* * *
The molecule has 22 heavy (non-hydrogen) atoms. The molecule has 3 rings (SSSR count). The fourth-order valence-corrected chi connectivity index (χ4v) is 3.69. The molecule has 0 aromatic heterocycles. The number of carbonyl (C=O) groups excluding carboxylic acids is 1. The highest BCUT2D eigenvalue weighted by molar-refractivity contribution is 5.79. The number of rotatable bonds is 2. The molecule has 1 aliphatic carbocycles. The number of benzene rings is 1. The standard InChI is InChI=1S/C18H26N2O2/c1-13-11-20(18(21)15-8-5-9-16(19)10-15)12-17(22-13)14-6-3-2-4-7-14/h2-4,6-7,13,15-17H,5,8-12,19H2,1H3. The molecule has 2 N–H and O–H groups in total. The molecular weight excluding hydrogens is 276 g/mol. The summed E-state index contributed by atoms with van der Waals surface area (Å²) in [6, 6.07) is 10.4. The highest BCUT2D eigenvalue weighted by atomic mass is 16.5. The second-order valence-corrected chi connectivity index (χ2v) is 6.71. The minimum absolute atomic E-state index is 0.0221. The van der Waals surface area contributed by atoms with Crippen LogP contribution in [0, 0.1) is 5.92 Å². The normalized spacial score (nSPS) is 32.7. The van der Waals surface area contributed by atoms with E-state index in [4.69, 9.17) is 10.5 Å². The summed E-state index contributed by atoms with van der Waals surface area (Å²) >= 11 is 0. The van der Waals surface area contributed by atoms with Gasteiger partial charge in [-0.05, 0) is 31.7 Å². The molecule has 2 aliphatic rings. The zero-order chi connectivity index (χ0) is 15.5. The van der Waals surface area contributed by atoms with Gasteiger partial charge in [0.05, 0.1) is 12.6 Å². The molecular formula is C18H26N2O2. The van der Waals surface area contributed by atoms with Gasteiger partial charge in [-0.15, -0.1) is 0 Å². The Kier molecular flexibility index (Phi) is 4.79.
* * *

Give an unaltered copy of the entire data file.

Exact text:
The molecule has 22 heavy (non-hydrogen) atoms. The molecule has 3 rings (SSSR count). The fourth-order valence-corrected chi connectivity index (χ4v) is 3.69. The molecule has 0 aromatic heterocycles. The number of carbonyl (C=O) groups excluding carboxylic acids is 1. The highest BCUT2D eigenvalue weighted by molar-refractivity contribution is 5.79. The number of rotatable bonds is 2. The molecule has 1 aliphatic carbocycles. The number of benzene rings is 1. The standard InChI is InChI=1S/C18H26N2O2/c1-13-11-20(18(21)15-8-5-9-16(19)10-15)12-17(22-13)14-6-3-2-4-7-14/h2-4,6-7,13,15-17H,5,8-12,19H2,1H3. The molecule has 2 N–H and O–H groups in total. The molecular weight excluding hydrogens is 276 g/mol. The summed E-state index contributed by atoms with van der Waals surface area (Å²) in [6, 6.07) is 10.4. The highest BCUT2D eigenvalue weighted by atomic mass is 16.5. The second-order valence-corrected chi connectivity index (χ2v) is 6.71. The minimum absolute atomic E-state index is 0.0221. The van der Waals surface area contributed by atoms with Crippen LogP contribution in [0, 0.1) is 5.92 Å². The normalized spacial score (nSPS) is 32.7. The van der Waals surface area contributed by atoms with E-state index in [4.69, 9.17) is 10.5 Å². The summed E-state index contributed by atoms with van der Waals surface area (Å²) >= 11 is 0. The van der Waals surface area contributed by atoms with Gasteiger partial charge in [-0.05, 0) is 31.7 Å². The molecule has 2 aliphatic rings. The zero-order chi connectivity index (χ0) is 15.5. The van der Waals surface area contributed by atoms with Gasteiger partial charge in [0.05, 0.1) is 12.6 Å². The molecular formula is C18H26N2O2. The van der Waals surface area contributed by atoms with Gasteiger partial charge in [-0.15, -0.1) is 0 Å². The Kier molecular flexibility index (Phi) is 4.79.